Alexander Varshavsky Receives King Faisal International Prize for Science
Alexander Varshavsky, Caltech's Howard and Gwen Laurie Smits Professor of Cell Biology, has been awarded the 2012 King Faisal International Prize (KFIP) for Science. The winners of the prize, which also includes awards for medicine, Arabic language and literature, Islamic studies, and service to Islam, were announced in Riyadh, Saudi Arabia, on January 16.
Presented by the King Faisal Foundation, the prize seeks to honor "scholars and scientists who have made significant contributions and advances in areas that benefit developing and Islamic countries, and humanity at large." According to the organization, many winners of the KFIP have gone on to win Nobel prizes for their work.
Varshavsky was recognized for his groundbreaking work in cell biology, including advances that have "created a new realm of biology and have been essential for progress in research on human cancer, neurodegeneration, immune responses, and other fundamental biological processes."
His main recognized contribution was the fundamental discovery, in the 1980s, of biological regulation by intracellular protein degradation and its central importance in cellular physiology. This discovery by the Varshavsky laboratory involved the understanding, through genetic and biochemical insights, of the biological functions of the ubiquitin system, a major proteolytic circuit in living cells. Ubiquitin is a small protein that is present in cells either as a free protein or as a part of complexes with many other proteins. The association of ubiquitin with cellular proteins marks them for degradation or other metabolic fates. Through its ability to destroy specific proteins, the ubiquitin system plays a major role in cell growth and differentiation, DNA repair, regulation of gene expression, and many other biological processes.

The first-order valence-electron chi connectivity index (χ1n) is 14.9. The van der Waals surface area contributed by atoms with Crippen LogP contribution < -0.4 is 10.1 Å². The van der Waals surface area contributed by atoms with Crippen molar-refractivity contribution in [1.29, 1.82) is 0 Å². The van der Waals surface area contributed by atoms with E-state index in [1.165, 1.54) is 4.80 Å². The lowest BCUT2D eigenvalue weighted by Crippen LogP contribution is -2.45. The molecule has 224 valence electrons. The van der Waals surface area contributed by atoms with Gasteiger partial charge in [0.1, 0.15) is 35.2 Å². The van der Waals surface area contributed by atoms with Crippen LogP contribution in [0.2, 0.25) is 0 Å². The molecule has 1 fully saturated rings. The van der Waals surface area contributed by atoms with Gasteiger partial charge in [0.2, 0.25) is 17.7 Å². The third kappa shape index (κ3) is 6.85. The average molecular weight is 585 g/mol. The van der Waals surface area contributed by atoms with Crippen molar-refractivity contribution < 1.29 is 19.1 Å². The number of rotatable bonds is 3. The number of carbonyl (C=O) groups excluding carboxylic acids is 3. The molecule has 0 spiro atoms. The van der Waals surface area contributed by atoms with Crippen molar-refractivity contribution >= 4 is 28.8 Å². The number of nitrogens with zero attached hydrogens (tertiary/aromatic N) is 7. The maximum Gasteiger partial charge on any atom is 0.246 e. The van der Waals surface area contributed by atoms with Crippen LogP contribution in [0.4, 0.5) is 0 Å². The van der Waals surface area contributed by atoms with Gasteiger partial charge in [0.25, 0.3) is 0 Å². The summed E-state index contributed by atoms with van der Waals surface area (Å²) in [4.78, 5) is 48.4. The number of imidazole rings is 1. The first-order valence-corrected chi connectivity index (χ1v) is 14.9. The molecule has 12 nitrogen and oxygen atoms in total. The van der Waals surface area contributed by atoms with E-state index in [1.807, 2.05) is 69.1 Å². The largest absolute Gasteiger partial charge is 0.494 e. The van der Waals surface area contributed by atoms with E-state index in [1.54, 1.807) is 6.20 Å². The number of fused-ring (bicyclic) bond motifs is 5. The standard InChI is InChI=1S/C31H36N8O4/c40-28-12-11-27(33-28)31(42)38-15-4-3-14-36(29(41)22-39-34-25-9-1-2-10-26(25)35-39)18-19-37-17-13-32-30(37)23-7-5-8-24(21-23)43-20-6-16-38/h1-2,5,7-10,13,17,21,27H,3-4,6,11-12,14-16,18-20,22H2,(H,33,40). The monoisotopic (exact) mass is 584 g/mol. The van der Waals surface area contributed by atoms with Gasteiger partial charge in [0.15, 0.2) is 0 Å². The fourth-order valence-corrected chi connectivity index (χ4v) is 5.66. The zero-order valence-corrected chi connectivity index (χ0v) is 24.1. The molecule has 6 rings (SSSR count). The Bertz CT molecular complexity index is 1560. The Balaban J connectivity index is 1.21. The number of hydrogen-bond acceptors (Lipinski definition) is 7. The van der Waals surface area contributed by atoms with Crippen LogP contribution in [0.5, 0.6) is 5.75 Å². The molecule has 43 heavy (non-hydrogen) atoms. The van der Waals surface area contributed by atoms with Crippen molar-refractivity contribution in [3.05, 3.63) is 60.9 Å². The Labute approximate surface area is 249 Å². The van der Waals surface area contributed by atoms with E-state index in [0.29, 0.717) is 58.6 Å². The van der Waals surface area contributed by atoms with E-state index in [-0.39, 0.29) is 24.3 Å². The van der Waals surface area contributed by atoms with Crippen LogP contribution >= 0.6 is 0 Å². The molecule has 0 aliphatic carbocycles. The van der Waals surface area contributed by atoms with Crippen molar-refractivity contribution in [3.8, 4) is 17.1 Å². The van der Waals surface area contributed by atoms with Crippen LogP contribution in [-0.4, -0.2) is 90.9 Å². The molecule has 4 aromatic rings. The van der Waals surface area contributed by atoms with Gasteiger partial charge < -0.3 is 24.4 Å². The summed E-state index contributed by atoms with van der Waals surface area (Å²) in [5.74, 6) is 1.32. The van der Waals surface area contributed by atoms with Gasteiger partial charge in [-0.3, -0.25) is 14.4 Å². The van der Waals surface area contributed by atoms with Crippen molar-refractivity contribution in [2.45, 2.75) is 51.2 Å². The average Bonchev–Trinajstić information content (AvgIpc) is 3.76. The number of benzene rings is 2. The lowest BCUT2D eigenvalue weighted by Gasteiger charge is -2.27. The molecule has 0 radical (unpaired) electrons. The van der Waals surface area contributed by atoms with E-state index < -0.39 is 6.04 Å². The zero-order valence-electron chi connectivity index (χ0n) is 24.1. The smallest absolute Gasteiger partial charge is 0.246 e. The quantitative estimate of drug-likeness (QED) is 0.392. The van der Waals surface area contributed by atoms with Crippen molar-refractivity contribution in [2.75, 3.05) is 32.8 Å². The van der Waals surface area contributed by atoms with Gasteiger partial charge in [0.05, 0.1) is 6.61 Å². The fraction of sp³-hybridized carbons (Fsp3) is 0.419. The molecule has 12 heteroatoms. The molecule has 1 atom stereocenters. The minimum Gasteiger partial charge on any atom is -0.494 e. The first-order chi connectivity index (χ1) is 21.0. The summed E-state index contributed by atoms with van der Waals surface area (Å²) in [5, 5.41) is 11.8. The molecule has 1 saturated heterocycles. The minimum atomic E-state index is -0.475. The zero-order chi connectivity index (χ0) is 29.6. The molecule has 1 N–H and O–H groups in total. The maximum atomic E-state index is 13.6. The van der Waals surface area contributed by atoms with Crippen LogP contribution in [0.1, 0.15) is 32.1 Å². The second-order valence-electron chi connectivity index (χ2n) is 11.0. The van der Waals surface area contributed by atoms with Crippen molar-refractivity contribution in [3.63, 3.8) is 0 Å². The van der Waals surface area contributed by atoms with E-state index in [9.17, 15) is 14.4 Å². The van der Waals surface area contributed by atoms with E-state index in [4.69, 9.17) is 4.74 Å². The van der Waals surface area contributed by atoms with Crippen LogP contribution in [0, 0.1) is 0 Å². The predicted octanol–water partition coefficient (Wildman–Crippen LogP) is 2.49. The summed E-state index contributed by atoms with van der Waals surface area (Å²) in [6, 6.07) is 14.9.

"Alex has been a true pioneer in cell biology and this well-deserved award is further recognition of the significance of his work and its broad impact across the biological sciences," says Stephen Mayo, Bren Professor of Biology and Chemistry and chair of the Division of Biology.
Varshavsky is a member of the National Academy of Sciences, the American Academy of Arts and Sciences, the American Philosophical Society, and the Academia Europaea. He has received many international prizes in biology and medicine, including the 2011 Otto Warburg Prize (Germany); the 2008 Gotham Prize in Cancer Research; the 2006 Gagna Prize (Belgium); the 2006 Griffuel Prize (France); the 2005 Stein and Moore Award; the 2001 Horwitz Prize; the 2001 Merck Award; the 2001 Wolf Prize in Medicine (Israel); the 2000 Lasker Award in Basic Medical Research; and the 1999 Gairdner International Award (Canada).
Nominations for the KFIP are accepted from organizations and universities throughout the world, and winners are selected through peer review and a committee of experts in the given field. A total of 47 scholars from 11 different countries have won the prize for science, which was first awarded in 1984. The winners will receive their awards, which include a cash prize of 750,000 Saudi riyals ($200,000), in March during a special ceremony held in Riyadh under the auspices of the king of Saudi Arabia.
Written by Katie Neith